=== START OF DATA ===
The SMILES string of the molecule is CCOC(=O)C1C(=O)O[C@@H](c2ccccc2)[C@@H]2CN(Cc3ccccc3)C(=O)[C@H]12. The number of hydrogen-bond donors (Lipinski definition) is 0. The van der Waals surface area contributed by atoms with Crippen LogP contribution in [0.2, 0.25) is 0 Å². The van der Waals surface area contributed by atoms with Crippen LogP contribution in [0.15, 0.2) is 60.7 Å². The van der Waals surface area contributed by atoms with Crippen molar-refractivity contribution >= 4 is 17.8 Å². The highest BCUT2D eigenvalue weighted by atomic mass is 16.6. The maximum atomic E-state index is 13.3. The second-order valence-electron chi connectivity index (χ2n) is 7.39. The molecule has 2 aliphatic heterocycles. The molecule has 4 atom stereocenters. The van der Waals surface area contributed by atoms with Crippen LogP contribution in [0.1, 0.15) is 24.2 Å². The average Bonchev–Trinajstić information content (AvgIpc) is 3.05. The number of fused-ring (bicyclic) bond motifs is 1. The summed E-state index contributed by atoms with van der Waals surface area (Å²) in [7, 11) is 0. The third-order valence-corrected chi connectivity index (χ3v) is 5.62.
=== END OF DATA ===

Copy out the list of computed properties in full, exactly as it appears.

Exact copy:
The SMILES string of the molecule is CCOC(=O)C1C(=O)O[C@@H](c2ccccc2)[C@@H]2CN(Cc3ccccc3)C(=O)[C@H]12. The number of hydrogen-bond donors (Lipinski definition) is 0. The van der Waals surface area contributed by atoms with Crippen LogP contribution in [0.2, 0.25) is 0 Å². The van der Waals surface area contributed by atoms with Crippen LogP contribution in [0.15, 0.2) is 60.7 Å². The van der Waals surface area contributed by atoms with Crippen molar-refractivity contribution >= 4 is 17.8 Å². The highest BCUT2D eigenvalue weighted by atomic mass is 16.6. The maximum atomic E-state index is 13.3. The second-order valence-electron chi connectivity index (χ2n) is 7.39. The molecule has 2 aliphatic heterocycles. The molecule has 4 atom stereocenters. The van der Waals surface area contributed by atoms with Crippen LogP contribution in [0.1, 0.15) is 24.2 Å². The average Bonchev–Trinajstić information content (AvgIpc) is 3.05. The number of fused-ring (bicyclic) bond motifs is 1. The summed E-state index contributed by atoms with van der Waals surface area (Å²) in [7, 11) is 0. The third-order valence-corrected chi connectivity index (χ3v) is 5.62.